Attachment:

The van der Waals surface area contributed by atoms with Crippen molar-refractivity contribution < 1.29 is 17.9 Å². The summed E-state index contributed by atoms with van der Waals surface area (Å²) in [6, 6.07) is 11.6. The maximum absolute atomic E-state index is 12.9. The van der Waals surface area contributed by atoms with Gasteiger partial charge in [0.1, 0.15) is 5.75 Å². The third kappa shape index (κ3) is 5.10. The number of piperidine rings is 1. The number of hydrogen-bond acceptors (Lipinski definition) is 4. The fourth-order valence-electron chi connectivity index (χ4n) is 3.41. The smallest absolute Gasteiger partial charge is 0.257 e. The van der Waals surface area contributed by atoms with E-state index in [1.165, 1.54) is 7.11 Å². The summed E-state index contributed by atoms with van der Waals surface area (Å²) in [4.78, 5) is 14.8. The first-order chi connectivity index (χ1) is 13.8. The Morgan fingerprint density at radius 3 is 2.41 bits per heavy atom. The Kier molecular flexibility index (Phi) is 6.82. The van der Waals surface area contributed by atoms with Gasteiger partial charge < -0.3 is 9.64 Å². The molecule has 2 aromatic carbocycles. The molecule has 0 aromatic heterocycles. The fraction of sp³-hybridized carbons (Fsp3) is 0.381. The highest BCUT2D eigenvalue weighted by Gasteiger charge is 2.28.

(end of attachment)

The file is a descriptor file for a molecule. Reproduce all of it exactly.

The van der Waals surface area contributed by atoms with Crippen molar-refractivity contribution < 1.29 is 17.9 Å². The summed E-state index contributed by atoms with van der Waals surface area (Å²) in [6, 6.07) is 11.6. The maximum absolute atomic E-state index is 12.9. The van der Waals surface area contributed by atoms with Gasteiger partial charge in [0.1, 0.15) is 5.75 Å². The third kappa shape index (κ3) is 5.10. The number of piperidine rings is 1. The number of hydrogen-bond acceptors (Lipinski definition) is 4. The fourth-order valence-electron chi connectivity index (χ4n) is 3.41. The smallest absolute Gasteiger partial charge is 0.257 e. The van der Waals surface area contributed by atoms with E-state index in [1.165, 1.54) is 7.11 Å². The summed E-state index contributed by atoms with van der Waals surface area (Å²) in [4.78, 5) is 14.8. The first-order chi connectivity index (χ1) is 13.8. The Morgan fingerprint density at radius 3 is 2.41 bits per heavy atom. The Kier molecular flexibility index (Phi) is 6.82. The van der Waals surface area contributed by atoms with Gasteiger partial charge < -0.3 is 9.64 Å². The molecule has 2 aromatic carbocycles. The molecule has 0 aromatic heterocycles. The fraction of sp³-hybridized carbons (Fsp3) is 0.381. The highest BCUT2D eigenvalue weighted by Gasteiger charge is 2.28.